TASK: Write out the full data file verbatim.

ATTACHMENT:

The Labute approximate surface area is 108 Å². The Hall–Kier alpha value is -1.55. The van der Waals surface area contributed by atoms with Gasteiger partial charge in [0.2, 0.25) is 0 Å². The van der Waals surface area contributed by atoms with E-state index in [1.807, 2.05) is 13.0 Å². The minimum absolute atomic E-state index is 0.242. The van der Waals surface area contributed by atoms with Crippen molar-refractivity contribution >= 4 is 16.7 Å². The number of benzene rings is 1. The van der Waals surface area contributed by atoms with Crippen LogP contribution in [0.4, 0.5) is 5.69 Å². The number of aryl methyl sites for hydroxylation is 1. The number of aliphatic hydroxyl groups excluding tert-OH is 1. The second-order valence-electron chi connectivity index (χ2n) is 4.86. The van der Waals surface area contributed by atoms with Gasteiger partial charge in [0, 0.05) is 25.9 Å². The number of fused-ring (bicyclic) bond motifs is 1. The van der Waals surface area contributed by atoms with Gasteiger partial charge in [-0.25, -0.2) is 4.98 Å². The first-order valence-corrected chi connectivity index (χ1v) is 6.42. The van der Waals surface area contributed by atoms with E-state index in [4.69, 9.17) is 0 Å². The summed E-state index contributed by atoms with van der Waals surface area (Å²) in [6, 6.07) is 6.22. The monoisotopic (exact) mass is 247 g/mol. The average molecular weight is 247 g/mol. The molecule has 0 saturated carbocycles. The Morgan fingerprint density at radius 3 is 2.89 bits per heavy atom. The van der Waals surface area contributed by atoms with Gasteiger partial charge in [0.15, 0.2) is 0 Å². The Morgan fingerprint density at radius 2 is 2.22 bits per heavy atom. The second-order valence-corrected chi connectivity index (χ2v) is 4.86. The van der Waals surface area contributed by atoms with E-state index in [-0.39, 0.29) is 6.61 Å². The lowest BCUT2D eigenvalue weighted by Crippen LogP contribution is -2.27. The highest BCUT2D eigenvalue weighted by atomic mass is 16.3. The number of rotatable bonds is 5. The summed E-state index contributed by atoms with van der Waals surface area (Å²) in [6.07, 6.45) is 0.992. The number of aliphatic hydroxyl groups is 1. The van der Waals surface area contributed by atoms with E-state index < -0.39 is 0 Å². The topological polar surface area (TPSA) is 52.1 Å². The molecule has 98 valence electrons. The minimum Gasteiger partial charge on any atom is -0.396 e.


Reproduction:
The Labute approximate surface area is 108 Å². The Hall–Kier alpha value is -1.55. The van der Waals surface area contributed by atoms with Gasteiger partial charge in [0.2, 0.25) is 0 Å². The van der Waals surface area contributed by atoms with E-state index in [1.807, 2.05) is 13.0 Å². The minimum absolute atomic E-state index is 0.242. The van der Waals surface area contributed by atoms with Crippen molar-refractivity contribution >= 4 is 16.7 Å². The number of benzene rings is 1. The van der Waals surface area contributed by atoms with Crippen LogP contribution in [0.4, 0.5) is 5.69 Å². The number of aryl methyl sites for hydroxylation is 1. The number of aliphatic hydroxyl groups excluding tert-OH is 1. The second-order valence-electron chi connectivity index (χ2n) is 4.86. The van der Waals surface area contributed by atoms with Gasteiger partial charge in [0, 0.05) is 25.9 Å². The number of fused-ring (bicyclic) bond motifs is 1. The van der Waals surface area contributed by atoms with Gasteiger partial charge in [-0.25, -0.2) is 4.98 Å². The first-order valence-corrected chi connectivity index (χ1v) is 6.42. The van der Waals surface area contributed by atoms with E-state index in [4.69, 9.17) is 0 Å². The summed E-state index contributed by atoms with van der Waals surface area (Å²) in [6, 6.07) is 6.22. The monoisotopic (exact) mass is 247 g/mol. The average molecular weight is 247 g/mol. The molecule has 0 saturated carbocycles. The Morgan fingerprint density at radius 3 is 2.89 bits per heavy atom. The van der Waals surface area contributed by atoms with Gasteiger partial charge in [0.15, 0.2) is 0 Å². The Morgan fingerprint density at radius 2 is 2.22 bits per heavy atom. The second-order valence-corrected chi connectivity index (χ2v) is 4.86. The van der Waals surface area contributed by atoms with E-state index in [-0.39, 0.29) is 6.61 Å². The lowest BCUT2D eigenvalue weighted by Crippen LogP contribution is -2.27. The highest BCUT2D eigenvalue weighted by atomic mass is 16.3. The number of rotatable bonds is 5. The summed E-state index contributed by atoms with van der Waals surface area (Å²) in [6.07, 6.45) is 0.992. The number of aliphatic hydroxyl groups is 1. The van der Waals surface area contributed by atoms with E-state index < -0.39 is 0 Å². The topological polar surface area (TPSA) is 52.1 Å². The molecule has 98 valence electrons. The minimum Gasteiger partial charge on any atom is -0.396 e.